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বাংলা
Dhaka Tribune

Goodbye 2023

A rundown of the global events which shaped the outgoing year

Update : 30 Dec 2023, 09:11 AM

As 2023 draws to a close, analysts, major newspapers, and magazines are poised to review the significant events of the outgoing year. I limit my remit to global affairs.

Predictably, discussions will be dominated by the Gaza war, invoking phrases such as “great tragedy,” “annihilation,” and “genocide.” Other notable contenders include ongoing developments in AI, escalating tensions in the US-China Cold War, and lesser-known conflicts such as Azerbaijan's takeover of Nagorno-Karabakh -- an Armenian enclave that enjoyed autonomous status within the geographical contour of Azerbaijan. In the past, Russia, which had protected the rights of Armenians, looked the other way to maintain friendly relations with Turkey, a strong ally of Azerbaijan.

Another significant event is the continued Russo-Ukraine war, along with military coups in several African countries where democracy was already in a fledgling state. Democratic deficits in the heartlands of democracy, namely the US, India, parts of Europe, and elsewhere as exemplified by the re-election of strongmen such as Recep Tayyip Erdoğan in Turkey and Abdel Fattah el-Sisi in Egypt.

In the United States, the looming prospect of Donald Trump's return instils waves of fear both domestically and internationally. Additionally, the silencing of criticism of Israel through the conflation of state violence critique with anti-Semitism remains a noteworthy concern. 

Meanwhile, in India, the use of legal processes to exclude political opponents serves as a tell-tale sign of a democracy deficit. Notably, the election of Dutch right-wing politician Geert Wilders as prime minister raised eyebrows in supposedly one of the most liberal countries in Europe, historically a sanctuary for European dissidents.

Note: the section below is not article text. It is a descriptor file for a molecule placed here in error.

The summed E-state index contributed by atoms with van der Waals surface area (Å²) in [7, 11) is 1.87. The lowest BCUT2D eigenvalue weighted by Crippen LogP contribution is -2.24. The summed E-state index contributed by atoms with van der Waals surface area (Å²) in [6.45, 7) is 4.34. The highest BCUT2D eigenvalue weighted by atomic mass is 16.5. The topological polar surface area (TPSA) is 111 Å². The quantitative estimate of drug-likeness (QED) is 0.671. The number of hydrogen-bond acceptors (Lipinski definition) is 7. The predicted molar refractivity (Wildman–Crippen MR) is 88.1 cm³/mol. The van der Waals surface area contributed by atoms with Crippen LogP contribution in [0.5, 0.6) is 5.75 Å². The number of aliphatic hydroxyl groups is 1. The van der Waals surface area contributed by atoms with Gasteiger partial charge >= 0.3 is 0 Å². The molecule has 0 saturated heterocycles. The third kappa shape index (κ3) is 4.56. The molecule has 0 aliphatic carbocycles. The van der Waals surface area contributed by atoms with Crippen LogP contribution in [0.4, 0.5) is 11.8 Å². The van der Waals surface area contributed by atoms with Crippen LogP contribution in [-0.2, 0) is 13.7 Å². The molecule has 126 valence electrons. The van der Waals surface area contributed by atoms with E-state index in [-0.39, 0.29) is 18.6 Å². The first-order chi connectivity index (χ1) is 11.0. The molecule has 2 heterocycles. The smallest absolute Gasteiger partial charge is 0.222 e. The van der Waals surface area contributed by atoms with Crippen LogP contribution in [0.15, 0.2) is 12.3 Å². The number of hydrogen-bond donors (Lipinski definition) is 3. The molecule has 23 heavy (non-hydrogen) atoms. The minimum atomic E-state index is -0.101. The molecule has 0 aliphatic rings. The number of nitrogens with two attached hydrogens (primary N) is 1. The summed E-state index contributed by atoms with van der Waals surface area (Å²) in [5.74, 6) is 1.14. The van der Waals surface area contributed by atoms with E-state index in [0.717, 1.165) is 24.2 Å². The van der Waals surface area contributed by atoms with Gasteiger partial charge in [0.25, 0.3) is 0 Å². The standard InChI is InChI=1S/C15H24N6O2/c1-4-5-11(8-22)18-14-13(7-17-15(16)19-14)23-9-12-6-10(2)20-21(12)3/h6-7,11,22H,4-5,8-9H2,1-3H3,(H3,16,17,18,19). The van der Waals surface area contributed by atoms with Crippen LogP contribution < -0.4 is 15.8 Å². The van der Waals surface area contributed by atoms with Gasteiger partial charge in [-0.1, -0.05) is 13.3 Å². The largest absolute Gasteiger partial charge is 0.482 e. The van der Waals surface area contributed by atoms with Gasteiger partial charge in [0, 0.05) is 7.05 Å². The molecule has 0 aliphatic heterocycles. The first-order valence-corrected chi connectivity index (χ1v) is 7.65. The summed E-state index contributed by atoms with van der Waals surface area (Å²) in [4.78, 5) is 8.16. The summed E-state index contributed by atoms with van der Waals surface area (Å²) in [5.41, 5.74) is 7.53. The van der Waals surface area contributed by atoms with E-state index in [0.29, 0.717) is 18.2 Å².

The global economic landscape faces persistent troubles despite signs of recovery in the US and increased exports from China in November on a year-on-year basis, contrary to predictions of decline. According to a recent report from the US Treasury Department, the US economy in 2023 outperformed expectations in terms of growing economic output, labour market resilience, and slowing inflation.

Furthermore, the highly suspicious plane crash involving Wagner group’s commander Yevgeny V. Prigozhin, occurring exactly two months after his insurrection against Vladimir Putin, warrants attention and raises questions about its circumstances. The spy movie-esque killing of a Khalistan separatist in Vancouver, Canada, and the subsequent diplomatic spat between Canada and India is another story with ongoing ramifications.

The expansion of BRICS to 11 countries, adding six more -- Argentina, Egypt, Ethiopia, Iran, Saudi Arabia, and the United Arab Emirates -- in 2024 caught the attention of the global public for a while. Discussions arising from the expanded BRICS include speculation on de-dollarization, a topic likely to continue.